The Ironwood tree found in Southwestern Ontario is a small understory species that is popular for landscaping. It dependably grows with little maintenance and is a trouble-free tree in many urban settings. Throughout the year, the Ironwood tree provides food for native wildlife, and in the fall, it shows a beautiful colour.
As the name suggests, the Southwestern Ontario Ironwood has the densest, hardest wood of any native Canadian tree species!
Where Does The Ironwood Grow?
The Ironwood (Ostrya virginiana) is native to southwestern Ontario, including the London area. The tree grows across southern Ontario up to Lake Nipissing and Sault Ste. Marie, and there are populations as far northwest as Kenora.
Ironwood is a slow-growing tree, but it has adapted to many different growing situations except for waterlogged soils; in these environments, the similarly sized blue beech will thrive.
How Can I Identify The Southwestern Ontario Ironwood?
The Ironwood isn’t the tallest tree around, but its appearance has made it a favourite.
- The tree can get up to 12 metres (39 feet) tall when fully mature.
- It has oval-shaped alternate leaves (meaning there is one leaf per plant node on alternate sides on short stalks) with pointed tips and saw-toothed edges. These leaves can stay on through winter.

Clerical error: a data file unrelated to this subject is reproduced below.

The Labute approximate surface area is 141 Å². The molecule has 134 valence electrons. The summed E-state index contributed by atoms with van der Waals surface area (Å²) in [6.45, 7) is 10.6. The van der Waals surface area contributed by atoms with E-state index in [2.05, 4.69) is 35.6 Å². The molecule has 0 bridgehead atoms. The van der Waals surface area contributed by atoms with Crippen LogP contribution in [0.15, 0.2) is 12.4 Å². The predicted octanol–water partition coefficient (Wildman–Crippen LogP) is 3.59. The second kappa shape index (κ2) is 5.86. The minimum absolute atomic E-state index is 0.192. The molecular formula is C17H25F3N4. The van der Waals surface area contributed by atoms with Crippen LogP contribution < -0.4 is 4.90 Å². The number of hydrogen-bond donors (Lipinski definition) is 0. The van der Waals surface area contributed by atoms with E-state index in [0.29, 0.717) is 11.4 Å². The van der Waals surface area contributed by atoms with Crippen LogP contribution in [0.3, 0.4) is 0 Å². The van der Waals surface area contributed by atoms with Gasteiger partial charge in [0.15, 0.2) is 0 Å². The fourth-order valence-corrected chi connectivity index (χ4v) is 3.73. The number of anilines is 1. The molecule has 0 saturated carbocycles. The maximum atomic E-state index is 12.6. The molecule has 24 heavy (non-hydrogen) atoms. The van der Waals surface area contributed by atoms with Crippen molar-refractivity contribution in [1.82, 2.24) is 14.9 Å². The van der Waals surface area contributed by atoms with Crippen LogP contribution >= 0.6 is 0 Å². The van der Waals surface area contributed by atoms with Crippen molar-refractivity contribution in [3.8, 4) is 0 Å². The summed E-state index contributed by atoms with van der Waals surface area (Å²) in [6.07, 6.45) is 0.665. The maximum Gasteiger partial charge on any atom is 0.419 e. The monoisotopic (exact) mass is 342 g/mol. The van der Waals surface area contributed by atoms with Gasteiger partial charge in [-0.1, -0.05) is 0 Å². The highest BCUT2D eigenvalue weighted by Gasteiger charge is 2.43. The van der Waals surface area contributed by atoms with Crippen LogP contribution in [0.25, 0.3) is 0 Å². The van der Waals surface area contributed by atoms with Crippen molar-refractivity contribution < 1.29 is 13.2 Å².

- The Ironwood’s crown is conical and wide-spreading.
- You can identify mature trees by their shaggy gray-brown bark that peels in strips.
The male flowers are called catkins, and they hang in bunches of two to three to release pollen; the female flowers are inconspicuous. You’ll sometimes hear it called the hop hornbeam because the maturing fruit looks like hops used in beer production. They come in inflated papery sacs that hang in clusters.
Can I Grow Ironwood On My Property?
The Ironwood tree is a solid landscaping choice because of its heartiness: it tolerates poor conditions well, including sandy, gravelly, and droughty soils with a wide range of pH levels. However, it has a slow growth rate, so don’t expect Ironwoods to come into their own anytime soon.
If the Brockley Tree team is planting Ironwood trees for a customer, we recommend a sunny spot in lighter soil. We’d make sure to lay down a large ring of bark mulch up to 8 cm deep; make sure to regularly water to prevent leaf scorch in the midsummer sun.
The Ironwood tree is useful for both native animal species and home fuel needs. White-tailed deer, small mammals like the red squirrel, and birds like ruffed grouse and rose-breasted grosbeak all forage on the twigs, catkins, and seeds. If you’re looking to use it as a fuel, the wood is very efficient and burns for a long time, but – and here the name is relevant again – it is extremely difficult to split. Don’t try to make it into kindling!